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Fleshgrind

“The Seeds Of Abysmal Torment” saw Chicago bruisers Fleshgrind move into slightly more technical and challenging territory. In the decade-plus that they were active, from 1993 to 2005, they released three albums, of which “The Seeds Of Abysmal Torment” was the second. Moving away from the trite gore – and horror subject matter of its debut this second album moves into more earthy and socio-political territory. Even though the differences with “Destined For Defilement” are minimal, and cosmetic at best – by 2000 Fleshgrind was outplayed by a new generation of bands who played death metal more technical, and faster. The record represents a leap forward for a band that never was able to cement its reputation despite its status as respectable scene veterans. It is the last Fleshgrind record to be recorded and produced by Broken Hope member Brian Griffin.

Fleshgrind

It remains a mystery why Fleshgrind opted for a single-guitar setup after frontman Lipcomb’s commendable job as a rhythm player on its debut outing. The installing of Alan Collado on drums, and James Genenz on bass guitar led to a more lively rhythm section. The drumming had become more complex with more fills, rolls, and cymbal crashes along with nearly constant thundering double-bass drums. While the guitar work has improved there still are no leads, or solos – and that is to the band’s everlasting detriment. Had there been a number of solos then perhaps these battering, but otherwise mundane, excercises in banality would have had an identifier, or two. Even though there are some dark melodies and dissonant chord progressions in ‘Monarch Of Misery’, plus a brief bass guitar break and some prominent bass licks in ‘The Deviating Ceremonies’ and ‘A Legion Of Illusions’ – the record is hardly unsettling, threatening and morbid sounding at any point during its playing time. ‘Seas Of Harrow’, the only song to clock under two minutes, had the potential of being a better, more involving song, but it wasn’t given the proper time for its ideas to be meaningfully expanded upon. ‘Hogtied and Hatefucked’ is probably the most bouncy track Fleshgrind ever wrote up that point in time.

The lyrics largely moved away from the archetypical horror, and gore subject matter of the previous record. Instead the lyrics of “The Seeds Of Abysmal Torment” deal with more earthy, interpersonal and socio-political themes, including abuse (‘Destroying Your Will’, ‘Seas Of Harrow’, ‘Hogtied and Hatefucked’), conflict (‘Desire For Control’, ‘The Deviating Ceremonies’), introspection (‘Monarch Of Misery’), depression (‘Disdain the Mournful’, ‘Hatred Embodied’), and mental instability (‘The Supreme Art Of Derangement’). It’s rather unfortunate that Fleshgrind would abandon this subject matter to return to the conventional gore – and horror thematic on its third, and final, album. Given the nature of the album the lyrics are its most interesting aspect, even though they aren’t exactly stellar in any way.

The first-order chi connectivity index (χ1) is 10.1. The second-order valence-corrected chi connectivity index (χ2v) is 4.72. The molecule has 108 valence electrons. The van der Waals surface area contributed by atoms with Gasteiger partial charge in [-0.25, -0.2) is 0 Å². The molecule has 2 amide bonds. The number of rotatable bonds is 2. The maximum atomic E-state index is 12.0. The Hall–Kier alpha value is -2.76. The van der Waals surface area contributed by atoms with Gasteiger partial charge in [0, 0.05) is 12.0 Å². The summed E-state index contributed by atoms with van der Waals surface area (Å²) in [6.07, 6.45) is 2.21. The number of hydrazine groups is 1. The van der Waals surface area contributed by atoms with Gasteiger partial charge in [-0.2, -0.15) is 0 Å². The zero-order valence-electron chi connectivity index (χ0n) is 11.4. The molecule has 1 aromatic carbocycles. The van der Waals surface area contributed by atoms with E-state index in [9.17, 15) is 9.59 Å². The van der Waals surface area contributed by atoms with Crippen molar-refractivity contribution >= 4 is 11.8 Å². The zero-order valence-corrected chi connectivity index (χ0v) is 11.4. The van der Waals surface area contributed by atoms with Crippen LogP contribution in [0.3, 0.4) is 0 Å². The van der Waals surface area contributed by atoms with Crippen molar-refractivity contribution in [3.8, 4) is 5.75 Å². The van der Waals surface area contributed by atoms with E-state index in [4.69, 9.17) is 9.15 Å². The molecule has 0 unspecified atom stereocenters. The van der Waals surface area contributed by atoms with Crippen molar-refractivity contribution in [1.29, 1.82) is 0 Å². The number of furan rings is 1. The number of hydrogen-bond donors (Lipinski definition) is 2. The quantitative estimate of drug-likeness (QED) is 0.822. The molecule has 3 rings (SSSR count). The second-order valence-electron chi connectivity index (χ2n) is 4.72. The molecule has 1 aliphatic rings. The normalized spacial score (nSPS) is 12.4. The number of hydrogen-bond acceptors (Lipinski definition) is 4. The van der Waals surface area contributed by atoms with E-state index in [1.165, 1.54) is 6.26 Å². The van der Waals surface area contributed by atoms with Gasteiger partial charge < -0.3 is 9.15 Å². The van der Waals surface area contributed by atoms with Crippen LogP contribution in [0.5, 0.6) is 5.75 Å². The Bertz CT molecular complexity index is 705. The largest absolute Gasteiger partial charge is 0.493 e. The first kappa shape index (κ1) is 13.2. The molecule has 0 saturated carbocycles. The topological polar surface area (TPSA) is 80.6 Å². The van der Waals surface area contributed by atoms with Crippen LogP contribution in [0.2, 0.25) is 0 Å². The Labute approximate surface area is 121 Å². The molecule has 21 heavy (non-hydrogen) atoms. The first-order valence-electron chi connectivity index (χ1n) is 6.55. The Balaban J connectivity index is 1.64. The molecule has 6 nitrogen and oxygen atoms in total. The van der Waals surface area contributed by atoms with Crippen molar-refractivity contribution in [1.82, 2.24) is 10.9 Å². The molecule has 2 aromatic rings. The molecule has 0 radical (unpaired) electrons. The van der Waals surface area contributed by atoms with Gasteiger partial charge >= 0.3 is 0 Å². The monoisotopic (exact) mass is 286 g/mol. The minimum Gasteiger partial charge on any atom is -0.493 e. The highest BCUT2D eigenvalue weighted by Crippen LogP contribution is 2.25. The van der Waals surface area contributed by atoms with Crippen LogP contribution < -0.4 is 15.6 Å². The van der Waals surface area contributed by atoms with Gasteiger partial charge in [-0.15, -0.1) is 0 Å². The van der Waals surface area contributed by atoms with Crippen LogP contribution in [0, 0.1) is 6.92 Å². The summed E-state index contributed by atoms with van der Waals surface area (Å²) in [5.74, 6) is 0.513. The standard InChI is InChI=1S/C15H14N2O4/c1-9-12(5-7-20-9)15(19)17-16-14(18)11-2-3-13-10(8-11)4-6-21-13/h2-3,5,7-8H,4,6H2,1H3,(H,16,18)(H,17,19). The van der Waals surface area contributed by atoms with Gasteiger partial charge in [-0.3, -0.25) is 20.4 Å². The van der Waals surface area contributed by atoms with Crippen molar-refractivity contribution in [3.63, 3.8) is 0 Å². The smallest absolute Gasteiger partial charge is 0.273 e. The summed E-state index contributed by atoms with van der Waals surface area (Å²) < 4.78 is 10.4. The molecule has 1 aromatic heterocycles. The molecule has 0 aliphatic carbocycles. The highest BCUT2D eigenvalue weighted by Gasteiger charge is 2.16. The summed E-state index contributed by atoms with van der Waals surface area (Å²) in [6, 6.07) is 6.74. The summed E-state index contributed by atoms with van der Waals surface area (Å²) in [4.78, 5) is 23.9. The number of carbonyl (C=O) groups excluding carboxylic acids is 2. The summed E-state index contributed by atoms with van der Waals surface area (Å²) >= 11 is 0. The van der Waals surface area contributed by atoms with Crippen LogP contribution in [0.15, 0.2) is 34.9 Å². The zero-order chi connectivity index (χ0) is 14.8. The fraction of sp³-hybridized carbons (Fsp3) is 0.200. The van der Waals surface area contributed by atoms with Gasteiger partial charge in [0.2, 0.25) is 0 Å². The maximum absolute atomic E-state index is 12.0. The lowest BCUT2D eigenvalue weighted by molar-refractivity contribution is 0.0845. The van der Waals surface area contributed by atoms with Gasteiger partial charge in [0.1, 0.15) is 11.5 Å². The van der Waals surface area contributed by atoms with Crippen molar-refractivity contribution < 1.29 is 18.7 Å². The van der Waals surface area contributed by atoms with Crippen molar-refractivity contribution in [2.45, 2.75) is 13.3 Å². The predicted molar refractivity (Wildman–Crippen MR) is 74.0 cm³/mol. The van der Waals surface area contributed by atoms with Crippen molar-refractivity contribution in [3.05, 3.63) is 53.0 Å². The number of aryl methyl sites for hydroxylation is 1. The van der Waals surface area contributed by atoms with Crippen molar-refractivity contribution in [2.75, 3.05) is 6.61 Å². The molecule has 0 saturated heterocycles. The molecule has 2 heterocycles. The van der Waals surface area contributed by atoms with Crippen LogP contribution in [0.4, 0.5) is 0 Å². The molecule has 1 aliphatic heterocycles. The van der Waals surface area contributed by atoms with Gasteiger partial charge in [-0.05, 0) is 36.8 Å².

As before Steve Murray wrote the majority of the record, as with the preceding album he wrote together with his drummer, in this instance Alan Collado. Only ‘Hogtied and Hatefucked’ had lyrics written by bass guitarist James Genenz. Interesting is that frontman Rich Lipscomb, who was more hands-on on the previous record, had no input in any of the lyrics. While there was never anything particularly ornamental about Fleshgrind and its music, its down-to-basics approach might be functional (and mildly effective even) - on a purely visceral level, and in the live arena – it leaves little to the imagination, and to latch onto in studio recorded form. Not even the guest vocals by Leonard ‘Lenzig’ Leal (Cephalic Carnage) add anything of worth to the tracks they appear on. The least one could say about “The Seeds Of Abysmal Torment” is that Chicago bruisers Fleshgrind went from mere redundance to an adequate level of faceless competence, but little more at best.

The move to a different recording facility is both a benefit and a detriment to the proceedings. For the first, and only, time Fleshgrind recorded at Quali-tone Studios in Beach Park, Illinois with Brian Griffin (Broken Hope) producing, whereas Trevor Sadler at Mastermind Productions in Milwaukee, Wisconsin mastered the album. While Fleshgrind had a long history (dating back to its demo tapes) of working with Brian Griffin the production on “The Seeds Of Abysmal Torment” is problematic in its own peculiar ways. The thickness that characterized “Destined For Defilement” is replaced with a digital crispness that strangely lacks clarity and definition. The bass guitar can be felt but is audible only in bits and parts of the album. The only thing that has markedly improved is the drum tone. The artwork by Juha Vuorma isn’t very special, and his work on the Malignancy debut “Intrauterine Cannibalism” was far more commendable. “The Seeds Of Abysmal Torment” was released in 2000 through Olympic Recordings in North America and Season Of Mist in Europe. In retrospect the only memorable thing about it is that Maltese death metal band Abysmal Torment took its name from this album’s title.